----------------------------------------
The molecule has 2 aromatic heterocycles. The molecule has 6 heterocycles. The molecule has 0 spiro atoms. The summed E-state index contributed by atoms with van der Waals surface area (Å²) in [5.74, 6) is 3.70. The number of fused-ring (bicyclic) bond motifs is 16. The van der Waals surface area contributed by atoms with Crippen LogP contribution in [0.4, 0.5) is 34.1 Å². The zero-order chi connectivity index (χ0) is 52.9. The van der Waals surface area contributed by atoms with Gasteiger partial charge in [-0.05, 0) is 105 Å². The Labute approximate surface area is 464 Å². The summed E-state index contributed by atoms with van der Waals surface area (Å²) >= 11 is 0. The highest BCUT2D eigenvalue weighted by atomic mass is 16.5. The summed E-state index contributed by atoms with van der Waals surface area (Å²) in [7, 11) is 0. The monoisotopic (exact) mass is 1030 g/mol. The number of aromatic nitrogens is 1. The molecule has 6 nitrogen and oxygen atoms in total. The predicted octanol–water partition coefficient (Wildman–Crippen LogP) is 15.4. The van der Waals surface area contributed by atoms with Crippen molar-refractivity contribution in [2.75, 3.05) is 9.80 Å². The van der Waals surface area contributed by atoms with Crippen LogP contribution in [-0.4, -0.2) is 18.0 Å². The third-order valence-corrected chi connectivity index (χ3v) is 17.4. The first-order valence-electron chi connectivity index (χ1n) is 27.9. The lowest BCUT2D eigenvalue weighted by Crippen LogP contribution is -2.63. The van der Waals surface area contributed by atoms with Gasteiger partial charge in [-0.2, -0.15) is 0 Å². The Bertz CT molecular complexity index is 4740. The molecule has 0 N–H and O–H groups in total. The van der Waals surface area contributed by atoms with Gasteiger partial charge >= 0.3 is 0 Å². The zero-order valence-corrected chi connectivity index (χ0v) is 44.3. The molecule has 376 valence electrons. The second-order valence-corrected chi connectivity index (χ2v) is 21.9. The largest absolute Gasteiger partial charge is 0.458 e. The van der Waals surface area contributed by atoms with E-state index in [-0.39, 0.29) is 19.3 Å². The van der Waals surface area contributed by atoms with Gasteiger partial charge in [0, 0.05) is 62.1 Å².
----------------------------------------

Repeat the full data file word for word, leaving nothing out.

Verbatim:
The molecule has 2 aromatic heterocycles. The molecule has 6 heterocycles. The molecule has 0 spiro atoms. The summed E-state index contributed by atoms with van der Waals surface area (Å²) in [5.74, 6) is 3.70. The number of fused-ring (bicyclic) bond motifs is 16. The van der Waals surface area contributed by atoms with Crippen LogP contribution in [0.4, 0.5) is 34.1 Å². The zero-order chi connectivity index (χ0) is 52.9. The van der Waals surface area contributed by atoms with Gasteiger partial charge in [-0.05, 0) is 105 Å². The Labute approximate surface area is 464 Å². The summed E-state index contributed by atoms with van der Waals surface area (Å²) >= 11 is 0. The highest BCUT2D eigenvalue weighted by atomic mass is 16.5. The summed E-state index contributed by atoms with van der Waals surface area (Å²) in [7, 11) is 0. The monoisotopic (exact) mass is 1030 g/mol. The number of aromatic nitrogens is 1. The molecule has 6 nitrogen and oxygen atoms in total. The predicted octanol–water partition coefficient (Wildman–Crippen LogP) is 15.4. The van der Waals surface area contributed by atoms with Crippen molar-refractivity contribution in [2.75, 3.05) is 9.80 Å². The van der Waals surface area contributed by atoms with Crippen LogP contribution in [-0.4, -0.2) is 18.0 Å². The third-order valence-corrected chi connectivity index (χ3v) is 17.4. The first-order valence-electron chi connectivity index (χ1n) is 27.9. The lowest BCUT2D eigenvalue weighted by Crippen LogP contribution is -2.63. The van der Waals surface area contributed by atoms with Gasteiger partial charge in [-0.2, -0.15) is 0 Å². The Bertz CT molecular complexity index is 4740. The molecule has 0 N–H and O–H groups in total. The van der Waals surface area contributed by atoms with Gasteiger partial charge >= 0.3 is 0 Å². The zero-order valence-corrected chi connectivity index (χ0v) is 44.3. The molecule has 376 valence electrons. The second-order valence-corrected chi connectivity index (χ2v) is 21.9. The largest absolute Gasteiger partial charge is 0.458 e. The van der Waals surface area contributed by atoms with E-state index in [-0.39, 0.29) is 19.3 Å². The van der Waals surface area contributed by atoms with Gasteiger partial charge in [0, 0.05) is 62.1 Å².